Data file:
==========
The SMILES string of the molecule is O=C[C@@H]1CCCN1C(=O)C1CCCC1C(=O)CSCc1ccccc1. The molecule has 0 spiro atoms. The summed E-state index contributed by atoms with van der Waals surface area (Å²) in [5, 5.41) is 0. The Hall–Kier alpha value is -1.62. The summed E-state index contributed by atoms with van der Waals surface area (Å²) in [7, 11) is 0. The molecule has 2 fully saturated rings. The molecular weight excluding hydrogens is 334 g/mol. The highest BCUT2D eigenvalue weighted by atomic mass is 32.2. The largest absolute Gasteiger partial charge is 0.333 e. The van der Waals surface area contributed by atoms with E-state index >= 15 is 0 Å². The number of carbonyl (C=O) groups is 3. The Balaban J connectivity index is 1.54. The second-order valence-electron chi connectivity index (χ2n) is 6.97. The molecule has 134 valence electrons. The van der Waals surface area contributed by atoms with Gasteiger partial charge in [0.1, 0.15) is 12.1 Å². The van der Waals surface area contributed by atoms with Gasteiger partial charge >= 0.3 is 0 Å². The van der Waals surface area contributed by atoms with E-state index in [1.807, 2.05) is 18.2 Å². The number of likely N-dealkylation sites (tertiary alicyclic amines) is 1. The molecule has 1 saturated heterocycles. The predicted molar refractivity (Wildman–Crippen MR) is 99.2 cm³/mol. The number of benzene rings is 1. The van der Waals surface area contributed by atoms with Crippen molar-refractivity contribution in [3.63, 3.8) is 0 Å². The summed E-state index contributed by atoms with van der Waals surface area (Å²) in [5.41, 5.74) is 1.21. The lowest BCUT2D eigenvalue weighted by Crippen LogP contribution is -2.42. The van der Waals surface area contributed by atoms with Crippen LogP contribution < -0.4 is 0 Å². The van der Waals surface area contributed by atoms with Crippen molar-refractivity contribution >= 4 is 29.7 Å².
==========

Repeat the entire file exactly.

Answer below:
The SMILES string of the molecule is O=C[C@@H]1CCCN1C(=O)C1CCCC1C(=O)CSCc1ccccc1. The molecule has 0 spiro atoms. The summed E-state index contributed by atoms with van der Waals surface area (Å²) in [5, 5.41) is 0. The Hall–Kier alpha value is -1.62. The summed E-state index contributed by atoms with van der Waals surface area (Å²) in [7, 11) is 0. The molecule has 2 fully saturated rings. The molecular weight excluding hydrogens is 334 g/mol. The highest BCUT2D eigenvalue weighted by atomic mass is 32.2. The largest absolute Gasteiger partial charge is 0.333 e. The van der Waals surface area contributed by atoms with E-state index >= 15 is 0 Å². The number of carbonyl (C=O) groups is 3. The Balaban J connectivity index is 1.54. The second-order valence-electron chi connectivity index (χ2n) is 6.97. The molecule has 134 valence electrons. The van der Waals surface area contributed by atoms with Gasteiger partial charge in [0.1, 0.15) is 12.1 Å². The van der Waals surface area contributed by atoms with Gasteiger partial charge >= 0.3 is 0 Å². The van der Waals surface area contributed by atoms with E-state index in [1.807, 2.05) is 18.2 Å². The number of likely N-dealkylation sites (tertiary alicyclic amines) is 1. The molecule has 1 saturated heterocycles. The predicted molar refractivity (Wildman–Crippen MR) is 99.2 cm³/mol. The number of benzene rings is 1. The van der Waals surface area contributed by atoms with Crippen molar-refractivity contribution in [3.63, 3.8) is 0 Å². The summed E-state index contributed by atoms with van der Waals surface area (Å²) in [5.41, 5.74) is 1.21. The lowest BCUT2D eigenvalue weighted by Crippen LogP contribution is -2.42. The van der Waals surface area contributed by atoms with Crippen LogP contribution < -0.4 is 0 Å². The van der Waals surface area contributed by atoms with Crippen molar-refractivity contribution >= 4 is 29.7 Å².